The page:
Your client’s preferred venue may not be available depending on the time of year. Summer and early fall (June through October) are the most common wedding months in many areas, whereas winter (January through March) are the least popular in many areas. Southern US locations may be popular year around due to the mild winter weather. Wedding venues tend to be booked months in advanced during the popular months for getting married. Venues are typically more expensive to rent during the popular wedding months.
If your wedding clients are on a tight wedding budget, they may want to consider an off-season wedding to keep the cost down. The weather may not be ideal especially if part of the ceremony or reception takes place outdoors, but that can easily be remedied by asking guests to dress appropriately, providing shawls or blankets, or renting a few heaters for outdoor ceremonies.
5) Know the Layout
Is the venue just one big space like a multi-purpose room, or are there multiple rooms with access to a garden, balcony, rooftop, etc.? If the former, you may consider renting a separate venue for the wedding ceremony. Depending on the layout, flipping a room from ceremony set up to reception set up without anywhere for the guests to go during that time does not work.
Having separate ceremony and reception venues entails more logistics and likely a higher overhead cost as well. It also means extra commuting for the guests as they travel from one venue to another. It may be better to rent a facility where the entire wedding can be held in a single place. This means a venue with separate spaces for the ceremony and reception. If your client’s are religious, they may desire a church or synagogue ceremony with a reception at a different location.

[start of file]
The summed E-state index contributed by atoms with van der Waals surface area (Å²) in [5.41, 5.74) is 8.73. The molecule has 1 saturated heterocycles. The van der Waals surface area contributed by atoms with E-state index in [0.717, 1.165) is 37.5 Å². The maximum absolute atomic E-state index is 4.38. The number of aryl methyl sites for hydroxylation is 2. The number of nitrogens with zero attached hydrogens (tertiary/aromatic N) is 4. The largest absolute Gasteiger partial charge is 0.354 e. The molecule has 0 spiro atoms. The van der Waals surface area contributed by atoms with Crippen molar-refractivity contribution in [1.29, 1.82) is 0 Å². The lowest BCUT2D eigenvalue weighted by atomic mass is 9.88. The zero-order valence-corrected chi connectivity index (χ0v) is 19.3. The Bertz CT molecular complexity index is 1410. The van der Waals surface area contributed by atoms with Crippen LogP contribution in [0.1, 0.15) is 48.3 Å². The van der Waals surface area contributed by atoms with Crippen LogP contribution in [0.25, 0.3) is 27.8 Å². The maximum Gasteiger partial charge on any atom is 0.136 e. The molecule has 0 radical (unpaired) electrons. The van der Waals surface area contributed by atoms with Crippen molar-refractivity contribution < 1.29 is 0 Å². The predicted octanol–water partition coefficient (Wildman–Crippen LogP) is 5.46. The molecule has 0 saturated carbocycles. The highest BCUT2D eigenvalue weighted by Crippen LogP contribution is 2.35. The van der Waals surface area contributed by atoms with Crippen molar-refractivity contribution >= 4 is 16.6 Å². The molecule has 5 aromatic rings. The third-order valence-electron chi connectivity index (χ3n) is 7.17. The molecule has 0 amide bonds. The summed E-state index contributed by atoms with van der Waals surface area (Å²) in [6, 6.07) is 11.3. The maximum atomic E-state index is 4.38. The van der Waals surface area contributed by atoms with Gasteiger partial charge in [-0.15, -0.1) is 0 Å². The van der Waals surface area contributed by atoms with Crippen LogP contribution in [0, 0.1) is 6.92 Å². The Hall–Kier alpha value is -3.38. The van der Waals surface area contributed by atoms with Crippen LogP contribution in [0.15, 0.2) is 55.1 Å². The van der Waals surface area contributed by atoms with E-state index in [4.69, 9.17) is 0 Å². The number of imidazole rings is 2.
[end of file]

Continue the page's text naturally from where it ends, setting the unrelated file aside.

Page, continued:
6) Visit the Venue Weeks in Advance
If your clients choose a venue that you have not see yet, take time to visit the venue yourself in person. Ideally, you want to visit the venue on the same day of the week and at the same time of the wedding. If the wedding is on a Saturday, and the ceremony begins at noon, don’t visit the venue on a Wednesday at 5:00 p.m. Visiting at the same time of day and on the same day of the week as the wedding day will give you a better insight of things like the traffic, weather, and the ambiance of the venue during the daytime as opposed to nightfall.
Your clients might have their eyes set on a particular venue, but is it easily accessible for the guests? Will guests have to make a lengthy road trip or take multiple flights to get there? Are there nearby hotels for guests to stay during the wedding weekend? Is the venue close enough to the hotel where guests can reach the location by shuttle or a short cab ride? Even if a venue provides the picture-perfect backdrop, you might have to reconsider if the location makes it extremely inconvenient for the guests to reach.
Plan, Plan, and Plan Some More
Being the event planner, you can’t be too nit-picky when it comes to the logistics associated with your client’s venue rental. Careful planning ensures that you aren’t hit with something unexpected that could increase the overhead costs or cause a damper on what should be a day of celebration for the bride, groom, and their guests.
This is a guest post by Dan McCarthy, Event Manager at Venueseeker, a comprehensive online venue guide based in the UK. Dan has 5 years of event project management under his belt. He has worked on many successful events and currently he shares his knowledge by writing on the company blog. Follow Dan on Twitter.